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Thread: [Award Winner] Mountain Technique using Wilbur and the Gimp

  1. #11
      waldronate is offline
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    Quote Originally Posted by Ascension View Post
    Hey, alright...glad there's more. I spent all night last night messing around with stuff just based on the first post and a post on Wilbur rivers in the overchuck tut. If waldronate happens to stop by and read this...is Wilbur going to support more import formats? I'd like to be able to do up some clouds, tweak them, and then import them into Wilbur but I can't output to any of the formats with PS.
    Use PNG. In Photoshop, work with 16 bits per channel and save as PNG. In Wilbur, read this as a PNG Surface (File>>Open, select PNG Surface as the file type and your PS PNG under File name). If you get an error message along the lines of "attempt to read a PNG with 16 bits per channel" then you didn't select PNG Surface as the file type. Save the PNG data from Wilbur as PNG SUrface to get it back into Photoshop.

    Unless you really want some other format, of course...

  2. #12
      Ascension is offline
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    Gotcha, simple. Thanks, man.
    If the radiance of a thousand suns was to burst at once into the sky, that would be like the splendor of the Mighty One...I am become Death, the Shatterer of worlds.
    -J. Robert Oppenheimer (father of the atom bomb) alluding to The Bhagavad Gita (Chapter 11, Verse 32)


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  3. #13
      Torq is offline
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    Step 5: The Mountain layer and the heightfield

    Hide all the layers except the heightfield layer and select it. (See Screen shot 2)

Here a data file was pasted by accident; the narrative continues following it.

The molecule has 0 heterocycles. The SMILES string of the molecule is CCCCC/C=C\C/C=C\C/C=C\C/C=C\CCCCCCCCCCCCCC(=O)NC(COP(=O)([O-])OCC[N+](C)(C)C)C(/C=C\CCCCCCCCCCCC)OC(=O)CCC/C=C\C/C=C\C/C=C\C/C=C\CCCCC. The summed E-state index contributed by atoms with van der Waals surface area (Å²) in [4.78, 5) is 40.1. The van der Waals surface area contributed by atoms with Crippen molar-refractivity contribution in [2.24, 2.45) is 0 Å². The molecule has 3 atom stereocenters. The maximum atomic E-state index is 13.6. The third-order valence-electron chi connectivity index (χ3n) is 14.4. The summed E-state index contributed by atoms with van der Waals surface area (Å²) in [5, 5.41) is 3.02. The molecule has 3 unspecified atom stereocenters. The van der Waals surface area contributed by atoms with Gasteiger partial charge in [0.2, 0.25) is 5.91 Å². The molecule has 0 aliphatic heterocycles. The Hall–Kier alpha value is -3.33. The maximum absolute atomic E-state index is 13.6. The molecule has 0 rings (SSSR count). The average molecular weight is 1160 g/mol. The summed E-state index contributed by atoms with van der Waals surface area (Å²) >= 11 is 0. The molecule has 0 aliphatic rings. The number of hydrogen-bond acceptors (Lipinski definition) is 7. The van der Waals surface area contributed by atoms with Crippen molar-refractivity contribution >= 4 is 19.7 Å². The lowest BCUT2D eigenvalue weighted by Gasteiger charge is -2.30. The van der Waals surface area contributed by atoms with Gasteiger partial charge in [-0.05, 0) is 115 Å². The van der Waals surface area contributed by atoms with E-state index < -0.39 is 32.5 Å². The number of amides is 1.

Choose the select by colour tool. Set the feather edges slider to about 20 and the threshold slider to 50.(See Screen shot 3)
    Choose the lightest point on the layer and select it. An area smaller than the higher ground selection should be highlighted.(See Screen Shot 4)
    Unhide the hidden layers and add another one called "Mountain" on the top.
    Select Bucket fill and add a light grey texture. Once again the lighter the texture the more effectively it will pick up the bump map. (See Screen shot 5)

    Torq
    Attached Thumbnails Attached Thumbnails [Award Winner] Mountain Technique using Wilbur and the Gimp-tutorialgimp13.jpg   [Award Winner] Mountain Technique using Wilbur and the Gimp-tutorialgimp14.jpg   [Award Winner] Mountain Technique using Wilbur and the Gimp-tutorialgimp15.jpg   [Award Winner] Mountain Technique using Wilbur and the Gimp-tutorialgimp16.jpg   [Award Winner] Mountain Technique using Wilbur and the Gimp-tutorialgimp17.jpg  

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    Software Used: Terranoise, Wilbur, Terragen, The Gimp, Inkscape, Mojoworld

  4. #14
      Torq is offline
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    Step 5 Continued.

    Select the mountain layer. Apply a bump map. (Filters>>Map>>Bump Map). Apply the heightfield as the bump map to the mountain layer. As can be seen from Screenshot 1 the elevation has been set to about 5 and the elevation has been increased to 5. Hit OK and apply the bump map. The result should look something like Screenshot 2.

    Torq
    Attached Thumbnails Attached Thumbnails [Award Winner] Mountain Technique using Wilbur and the Gimp-tutorialgimp18.jpg   [Award Winner] Mountain Technique using Wilbur and the Gimp-tutorialgimp19.jpg  
    The internet! It\'ll never catch on.

    Software Used: Terranoise, Wilbur, Terragen, The Gimp, Inkscape, Mojoworld

  5. #15
      Torq is offline
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    Step 6: What about a bit of water

    I know this was supposed to be a mountain tutorial but lets add some water.

    Add a new light blue layer below the land layers. Hide the other layers and select the bottom heightfield layer. (See Screenshot 1)

    Choose the select by colour tool (make sure that the feather edges box is unchecked) and set the threshold slide to about 60.(See Screenshot 2).

    Now click on the black areas of the rivers in the heighfield. This will select all the lowlying areas and the largest of the river channels.(See Screenshot 3).